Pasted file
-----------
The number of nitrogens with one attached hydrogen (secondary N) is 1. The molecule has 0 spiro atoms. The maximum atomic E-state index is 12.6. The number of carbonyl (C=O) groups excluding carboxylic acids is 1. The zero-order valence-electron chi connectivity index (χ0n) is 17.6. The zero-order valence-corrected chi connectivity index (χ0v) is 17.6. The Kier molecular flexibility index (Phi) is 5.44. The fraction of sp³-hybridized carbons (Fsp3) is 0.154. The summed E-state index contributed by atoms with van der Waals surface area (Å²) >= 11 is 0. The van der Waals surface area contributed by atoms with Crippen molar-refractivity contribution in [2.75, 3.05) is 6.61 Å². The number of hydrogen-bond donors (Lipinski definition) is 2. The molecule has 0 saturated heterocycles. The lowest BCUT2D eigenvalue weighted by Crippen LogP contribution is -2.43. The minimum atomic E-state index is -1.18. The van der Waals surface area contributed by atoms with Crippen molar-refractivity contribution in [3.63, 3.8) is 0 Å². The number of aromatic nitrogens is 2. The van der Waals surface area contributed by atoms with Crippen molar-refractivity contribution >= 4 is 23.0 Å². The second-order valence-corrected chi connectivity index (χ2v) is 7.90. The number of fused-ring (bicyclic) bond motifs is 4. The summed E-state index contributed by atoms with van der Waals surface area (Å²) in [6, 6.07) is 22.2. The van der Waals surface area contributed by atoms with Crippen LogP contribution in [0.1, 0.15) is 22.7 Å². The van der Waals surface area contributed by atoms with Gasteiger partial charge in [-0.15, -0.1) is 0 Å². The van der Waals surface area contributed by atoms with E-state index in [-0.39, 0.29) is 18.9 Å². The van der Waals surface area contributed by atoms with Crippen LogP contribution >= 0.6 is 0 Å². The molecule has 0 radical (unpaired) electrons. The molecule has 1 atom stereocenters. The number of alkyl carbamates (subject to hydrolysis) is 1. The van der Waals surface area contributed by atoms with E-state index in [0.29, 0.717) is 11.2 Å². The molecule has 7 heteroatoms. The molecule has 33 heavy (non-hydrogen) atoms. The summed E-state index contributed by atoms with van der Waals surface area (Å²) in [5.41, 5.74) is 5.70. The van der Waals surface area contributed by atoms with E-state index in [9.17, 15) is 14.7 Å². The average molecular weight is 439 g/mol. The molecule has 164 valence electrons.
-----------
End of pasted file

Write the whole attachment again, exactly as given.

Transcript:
The number of nitrogens with one attached hydrogen (secondary N) is 1. The molecule has 0 spiro atoms. The maximum atomic E-state index is 12.6. The number of carbonyl (C=O) groups excluding carboxylic acids is 1. The zero-order valence-electron chi connectivity index (χ0n) is 17.6. The zero-order valence-corrected chi connectivity index (χ0v) is 17.6. The Kier molecular flexibility index (Phi) is 5.44. The fraction of sp³-hybridized carbons (Fsp3) is 0.154. The summed E-state index contributed by atoms with van der Waals surface area (Å²) >= 11 is 0. The van der Waals surface area contributed by atoms with Crippen molar-refractivity contribution in [2.75, 3.05) is 6.61 Å². The number of hydrogen-bond donors (Lipinski definition) is 2. The molecule has 0 saturated heterocycles. The lowest BCUT2D eigenvalue weighted by Crippen LogP contribution is -2.43. The minimum atomic E-state index is -1.18. The van der Waals surface area contributed by atoms with Crippen molar-refractivity contribution in [3.63, 3.8) is 0 Å². The number of aromatic nitrogens is 2. The van der Waals surface area contributed by atoms with Crippen molar-refractivity contribution >= 4 is 23.0 Å². The second-order valence-corrected chi connectivity index (χ2v) is 7.90. The number of fused-ring (bicyclic) bond motifs is 4. The summed E-state index contributed by atoms with van der Waals surface area (Å²) in [6, 6.07) is 22.2. The van der Waals surface area contributed by atoms with Crippen LogP contribution in [0.1, 0.15) is 22.7 Å². The van der Waals surface area contributed by atoms with Gasteiger partial charge in [-0.15, -0.1) is 0 Å². The van der Waals surface area contributed by atoms with E-state index in [-0.39, 0.29) is 18.9 Å². The van der Waals surface area contributed by atoms with Crippen LogP contribution >= 0.6 is 0 Å². The molecule has 0 radical (unpaired) electrons. The molecule has 1 atom stereocenters. The number of alkyl carbamates (subject to hydrolysis) is 1. The van der Waals surface area contributed by atoms with E-state index in [0.29, 0.717) is 11.2 Å². The molecule has 7 heteroatoms. The molecule has 33 heavy (non-hydrogen) atoms. The summed E-state index contributed by atoms with van der Waals surface area (Å²) in [5.41, 5.74) is 5.70. The van der Waals surface area contributed by atoms with E-state index in [9.17, 15) is 14.7 Å². The average molecular weight is 439 g/mol. The molecule has 164 valence electrons.